Having just recently received their eagerly awaited GCSE and A Level results, many students are embarking on the next ‘chapter’ of their lives. I’m reminded of what Sharon Witherspoon, Acting Head of Policy for the Campaign for Social Sciences spoke about at the OCR Spring Forum - the importance of “pathways to social science” for students throughout their educational careers.
Studying a social science - where will this lead me?
Sharon noted that students face tough choices in an “increasingly complicated and pressured world”, ones that, due to popular misconceptions, could dissuade them from pursuing social science at higher levels. She took the opportunity to lay to rest certain myths surrounding future prospects for graduates, emphasising the intellectual and analytical skills acquired from solid social science training. “Social scientists don’t just go on to be academics or teachers or to take up roles in government”, she said. “They go on to pursue careers in business, or as clinical psychologists, market researchers, town planners, and other fields partly because of what they’ve learned in social science content, and partly because of what they’ve learned in skills. Social science gives you a broad skills base.”
It is because of this broad skills base that social scientists are making critical contributions to fields as diverse as health, climate change and law because they are “able to understand both the individual and larger social aspects of these issues, such as how to build communities and what sorts of social structural changes need to take place in order to bring about positive societal improvements.”
Sharing ideas and knowledge at the OCR Sociology and Psychology Forum
The Campaign for Social Science wants to help support social science pathways and raise awareness of the wide range of options open to you if you follow a social sciences route. We also want to strengthen the social sciences by bringing together academic, researcher and practitioner social scientists - that is why we were very happy to sponsor the OCR Sociology and Psychology Consultative Spring Forum. It was an opportunity to look at how sociology and psychology were being taught in schools, while also assessing the strengths of social science and how its range of methodologies are an invaluable asset to students at all levels.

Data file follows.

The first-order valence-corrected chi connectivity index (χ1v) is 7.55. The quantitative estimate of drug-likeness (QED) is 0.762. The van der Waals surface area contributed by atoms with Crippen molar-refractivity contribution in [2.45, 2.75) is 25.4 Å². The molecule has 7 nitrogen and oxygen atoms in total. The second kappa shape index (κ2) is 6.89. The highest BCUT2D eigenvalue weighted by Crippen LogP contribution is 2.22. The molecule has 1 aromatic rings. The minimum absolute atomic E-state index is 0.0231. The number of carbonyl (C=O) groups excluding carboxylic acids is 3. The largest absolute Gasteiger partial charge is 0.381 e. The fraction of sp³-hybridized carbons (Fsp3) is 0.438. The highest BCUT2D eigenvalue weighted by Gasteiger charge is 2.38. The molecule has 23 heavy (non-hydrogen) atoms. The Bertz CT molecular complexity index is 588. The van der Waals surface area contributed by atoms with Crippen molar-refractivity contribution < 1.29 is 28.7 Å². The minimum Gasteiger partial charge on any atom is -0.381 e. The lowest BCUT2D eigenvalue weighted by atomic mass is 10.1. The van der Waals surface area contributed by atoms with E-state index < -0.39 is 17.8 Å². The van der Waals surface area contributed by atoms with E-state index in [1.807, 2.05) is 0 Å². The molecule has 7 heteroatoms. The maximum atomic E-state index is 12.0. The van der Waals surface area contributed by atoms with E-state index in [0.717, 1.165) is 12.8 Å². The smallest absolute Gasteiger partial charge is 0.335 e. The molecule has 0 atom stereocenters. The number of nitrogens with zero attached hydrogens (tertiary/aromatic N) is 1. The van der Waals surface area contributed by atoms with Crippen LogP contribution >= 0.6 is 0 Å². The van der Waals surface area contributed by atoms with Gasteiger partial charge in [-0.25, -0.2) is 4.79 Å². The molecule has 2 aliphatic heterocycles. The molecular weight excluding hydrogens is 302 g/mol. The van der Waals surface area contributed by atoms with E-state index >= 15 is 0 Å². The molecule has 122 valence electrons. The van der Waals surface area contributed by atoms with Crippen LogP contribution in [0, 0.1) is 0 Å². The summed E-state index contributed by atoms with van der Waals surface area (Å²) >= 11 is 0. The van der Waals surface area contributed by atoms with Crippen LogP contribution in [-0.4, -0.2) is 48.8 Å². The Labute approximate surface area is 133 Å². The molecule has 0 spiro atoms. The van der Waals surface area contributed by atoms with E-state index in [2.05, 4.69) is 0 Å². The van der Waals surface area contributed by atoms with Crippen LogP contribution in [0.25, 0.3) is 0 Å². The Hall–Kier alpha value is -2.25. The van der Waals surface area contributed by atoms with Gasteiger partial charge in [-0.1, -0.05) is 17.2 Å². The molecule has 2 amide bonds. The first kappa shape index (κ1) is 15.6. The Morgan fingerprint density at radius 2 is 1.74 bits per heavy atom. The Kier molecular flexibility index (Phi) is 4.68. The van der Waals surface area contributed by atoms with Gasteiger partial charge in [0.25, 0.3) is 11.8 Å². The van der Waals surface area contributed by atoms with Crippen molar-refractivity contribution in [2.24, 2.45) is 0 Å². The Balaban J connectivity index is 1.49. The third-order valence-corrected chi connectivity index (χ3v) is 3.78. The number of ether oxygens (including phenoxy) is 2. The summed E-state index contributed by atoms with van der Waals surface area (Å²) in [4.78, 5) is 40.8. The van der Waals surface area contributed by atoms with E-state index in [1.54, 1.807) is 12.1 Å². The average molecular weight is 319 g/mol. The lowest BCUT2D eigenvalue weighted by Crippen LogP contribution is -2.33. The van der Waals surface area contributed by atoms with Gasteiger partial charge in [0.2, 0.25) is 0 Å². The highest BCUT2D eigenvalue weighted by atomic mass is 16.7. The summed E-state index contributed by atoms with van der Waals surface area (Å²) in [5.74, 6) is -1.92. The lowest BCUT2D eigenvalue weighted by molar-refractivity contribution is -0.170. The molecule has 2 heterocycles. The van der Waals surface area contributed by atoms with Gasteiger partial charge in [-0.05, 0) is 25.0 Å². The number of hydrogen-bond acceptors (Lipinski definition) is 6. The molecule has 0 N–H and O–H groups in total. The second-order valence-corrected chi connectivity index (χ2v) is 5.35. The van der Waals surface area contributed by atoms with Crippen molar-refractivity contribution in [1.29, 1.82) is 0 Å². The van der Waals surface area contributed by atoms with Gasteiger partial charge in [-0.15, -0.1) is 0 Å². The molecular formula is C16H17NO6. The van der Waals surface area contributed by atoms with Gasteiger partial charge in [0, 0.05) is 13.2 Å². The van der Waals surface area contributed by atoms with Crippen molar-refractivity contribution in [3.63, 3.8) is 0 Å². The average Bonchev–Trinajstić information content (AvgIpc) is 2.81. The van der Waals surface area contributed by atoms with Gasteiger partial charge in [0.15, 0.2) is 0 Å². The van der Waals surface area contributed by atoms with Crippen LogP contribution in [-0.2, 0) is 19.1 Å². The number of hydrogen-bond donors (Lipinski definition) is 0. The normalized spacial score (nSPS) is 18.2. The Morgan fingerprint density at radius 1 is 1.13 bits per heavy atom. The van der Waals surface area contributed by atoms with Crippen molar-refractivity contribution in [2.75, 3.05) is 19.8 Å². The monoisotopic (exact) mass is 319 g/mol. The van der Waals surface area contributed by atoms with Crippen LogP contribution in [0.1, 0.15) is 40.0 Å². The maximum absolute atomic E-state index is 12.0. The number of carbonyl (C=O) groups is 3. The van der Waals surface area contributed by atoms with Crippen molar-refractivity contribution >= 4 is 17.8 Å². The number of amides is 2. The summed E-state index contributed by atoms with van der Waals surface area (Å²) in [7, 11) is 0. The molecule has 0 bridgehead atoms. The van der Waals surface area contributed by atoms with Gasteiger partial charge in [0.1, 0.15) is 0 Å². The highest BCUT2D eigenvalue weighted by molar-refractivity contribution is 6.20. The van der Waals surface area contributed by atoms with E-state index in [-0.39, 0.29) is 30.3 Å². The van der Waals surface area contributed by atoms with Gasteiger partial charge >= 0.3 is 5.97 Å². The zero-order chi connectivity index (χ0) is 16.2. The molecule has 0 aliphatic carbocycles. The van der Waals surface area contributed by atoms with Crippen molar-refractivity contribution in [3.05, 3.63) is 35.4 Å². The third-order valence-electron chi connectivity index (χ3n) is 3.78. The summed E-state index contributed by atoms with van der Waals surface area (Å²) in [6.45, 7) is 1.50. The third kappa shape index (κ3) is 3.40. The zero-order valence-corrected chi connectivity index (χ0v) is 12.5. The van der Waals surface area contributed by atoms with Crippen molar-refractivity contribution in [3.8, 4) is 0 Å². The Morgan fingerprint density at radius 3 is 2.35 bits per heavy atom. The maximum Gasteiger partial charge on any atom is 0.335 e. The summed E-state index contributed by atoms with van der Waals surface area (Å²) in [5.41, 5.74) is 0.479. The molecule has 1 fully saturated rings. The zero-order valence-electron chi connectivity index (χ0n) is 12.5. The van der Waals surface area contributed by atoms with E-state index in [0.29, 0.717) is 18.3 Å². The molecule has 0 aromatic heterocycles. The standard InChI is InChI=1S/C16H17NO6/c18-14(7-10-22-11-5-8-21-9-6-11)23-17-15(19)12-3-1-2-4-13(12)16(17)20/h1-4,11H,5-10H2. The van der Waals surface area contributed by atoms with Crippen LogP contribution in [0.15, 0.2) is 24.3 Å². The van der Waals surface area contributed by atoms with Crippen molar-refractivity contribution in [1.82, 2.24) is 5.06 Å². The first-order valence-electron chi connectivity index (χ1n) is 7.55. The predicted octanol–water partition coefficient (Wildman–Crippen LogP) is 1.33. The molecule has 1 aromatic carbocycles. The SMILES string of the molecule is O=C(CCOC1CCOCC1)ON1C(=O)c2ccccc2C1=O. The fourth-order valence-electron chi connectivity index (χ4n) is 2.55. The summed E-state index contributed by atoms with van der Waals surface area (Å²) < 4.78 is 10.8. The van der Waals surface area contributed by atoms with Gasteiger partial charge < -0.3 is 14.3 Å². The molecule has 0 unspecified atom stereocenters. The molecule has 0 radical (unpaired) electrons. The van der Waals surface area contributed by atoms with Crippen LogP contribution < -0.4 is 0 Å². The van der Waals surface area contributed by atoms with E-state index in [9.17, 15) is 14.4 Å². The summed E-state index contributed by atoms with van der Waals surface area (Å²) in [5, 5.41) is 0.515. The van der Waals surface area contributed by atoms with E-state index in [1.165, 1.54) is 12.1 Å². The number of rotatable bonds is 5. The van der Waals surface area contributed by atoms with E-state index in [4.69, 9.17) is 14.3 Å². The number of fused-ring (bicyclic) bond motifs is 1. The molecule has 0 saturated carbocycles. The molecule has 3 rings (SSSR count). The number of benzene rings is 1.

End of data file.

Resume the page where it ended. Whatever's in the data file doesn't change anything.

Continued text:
At the forum, there were several thought provoking psychological and sociological studies, showcasing the breadth of analytical and interpretative skills possessed by social scientists that Sharon had outlined earlier in the day. The first study explored the impact of paid work - supported by tax credits - on family life and living standards for lone mothers and their children who had previously been receiving out of work benefits. There were discussions based on current crime statistics with a particular focus on women as criminal offenders, while another study looked at how humans perceive close relationships at different times in their lives, such as the links and disconnects between a child and a parent during childhood and adulthood. The deficit model of childhood was discussed and critiqued with a suggestion that children in fact shape and play a role in shaping society. Another study analysed how different personality traits of Dark Triads are expressed in varying contexts, especially in the willingness to engage in romantic revenge.
The day asserted the strength and value of a solid social science background. It made the case that through concerted skills development that begins at school, social science methodologies and expertise can and will continue to play an important role outside academia, in fields as diverse as policy, government, policing, social work, marketing, business, healthcare and beyond. The Campaign and OCR have worked together to produce two posters based on real life case studies offering examples of careers that may follow on from studying sociology or psychology.
In the meantime, I hope for many students who have achieved a GCSE or A Level in a social science subject this year, they have enjoyed their studies and this is just the start of an exciting social science journey that could lead to a variety of destinations!
Read more about Sharon Witherspoon’s talk.
The Campaign for Social Science is excited to be attending OCR’s November forum which is part of the ESRC Festival of Social Sciences 2016 – celebrating the social sciences!
Alessandro Lanuto- Communications Manager for the Academy of Social Sciences
Alessandro Lanuto is the Communications Manager for the Academy of Social Sciences and its Campaign for Social Science. The Campaign was launched to raise the profile of social science in the public, media and Parliament.